You need to move from the same services offered in different size branches to a different model that talks about financial ecosystems, where it’s an ecosystem that is geared towards small business, for example. Not only is that financial institution, that location, that branch focusing on small business customers, but it’s also about building an ecosystem beyond financial products. Maybe it’s about how to hire talented people, or how to find talented people. Maybe it’s about technology. What’s the right IT infrastructure?
It’s all of those pain points that small businesses have that the bank can bring their expertise, and their buying clout, and their knowledge to the table. Ultimately, we view banks going from a one size fits all model to targeting unique personas and groups. Maybe wealth is another one, maybe Millennial families are another one, or maybe it’s a start-up incubator ecosystem that helps fuel start-ups. So essentially, we are looking at a shift, if you like, from one size fits all to a vertical ecosystem that provide more than just banking services. That’s where we see the model of the future.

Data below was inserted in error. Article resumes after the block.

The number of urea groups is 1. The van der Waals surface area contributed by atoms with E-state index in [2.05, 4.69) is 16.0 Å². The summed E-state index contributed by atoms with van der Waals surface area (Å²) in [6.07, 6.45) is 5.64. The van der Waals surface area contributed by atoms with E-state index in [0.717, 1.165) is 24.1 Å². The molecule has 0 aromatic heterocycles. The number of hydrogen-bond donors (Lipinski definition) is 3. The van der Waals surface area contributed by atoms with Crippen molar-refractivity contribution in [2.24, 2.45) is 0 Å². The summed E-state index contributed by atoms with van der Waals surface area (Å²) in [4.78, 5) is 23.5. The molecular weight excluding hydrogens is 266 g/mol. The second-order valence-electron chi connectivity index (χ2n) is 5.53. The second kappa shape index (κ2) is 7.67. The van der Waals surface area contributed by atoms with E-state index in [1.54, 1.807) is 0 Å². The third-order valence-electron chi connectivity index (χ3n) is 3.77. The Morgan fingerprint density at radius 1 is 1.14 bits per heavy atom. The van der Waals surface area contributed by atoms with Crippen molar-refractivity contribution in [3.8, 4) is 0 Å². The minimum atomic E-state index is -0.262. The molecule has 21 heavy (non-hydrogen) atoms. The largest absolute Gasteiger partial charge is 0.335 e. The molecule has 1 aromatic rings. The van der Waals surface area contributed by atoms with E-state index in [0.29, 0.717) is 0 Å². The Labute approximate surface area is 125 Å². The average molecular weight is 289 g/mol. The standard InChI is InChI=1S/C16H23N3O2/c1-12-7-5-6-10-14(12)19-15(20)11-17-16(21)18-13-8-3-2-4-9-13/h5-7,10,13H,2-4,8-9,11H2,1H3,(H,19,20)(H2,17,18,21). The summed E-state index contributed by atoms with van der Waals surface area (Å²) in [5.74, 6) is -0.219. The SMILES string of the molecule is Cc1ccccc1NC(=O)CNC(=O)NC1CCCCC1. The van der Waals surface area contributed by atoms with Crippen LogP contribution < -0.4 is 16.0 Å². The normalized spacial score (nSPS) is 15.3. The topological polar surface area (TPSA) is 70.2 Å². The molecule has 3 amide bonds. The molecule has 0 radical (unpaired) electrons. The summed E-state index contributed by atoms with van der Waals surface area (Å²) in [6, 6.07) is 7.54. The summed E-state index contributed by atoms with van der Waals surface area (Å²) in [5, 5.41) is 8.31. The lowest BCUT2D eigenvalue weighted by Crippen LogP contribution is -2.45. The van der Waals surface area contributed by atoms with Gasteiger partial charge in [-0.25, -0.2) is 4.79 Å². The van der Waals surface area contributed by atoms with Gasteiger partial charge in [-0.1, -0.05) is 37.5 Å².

Interviewer: What did you learn during this process?
Jean-Pierre: Throughout this journey, we’ve been very fortunate to have multiple brainstorming sessions with leaders in the industry. We also conducted, at the Retail Banking conference in Miami, a brainstorming session with about 100 of the top banking executives from around the world. And the exercise was, what does The Next Branch look like?
And the insight is that a lot of the decisions we’re making today are based on biases of how we view the business model in banking. A lot of the biases are banking-centric, about making money based on volume, number of customers, etc. And I believe that’s going to be the biggest challenge for financial institutions, moving from where they are to where they need to be. They have to overcome these internal cultural biases about what the future looks like, and how they currently make money, and how they will need to shift to make money in the future. And I think the insight we had was going be the biggest hurdle to overcome, not meeting customers’ needs, not having, you know, a channel strategy that’s working effectively in building a relationship. I truly believe it’s understanding that the biases we have today are limiting the growth of banks tomorrow.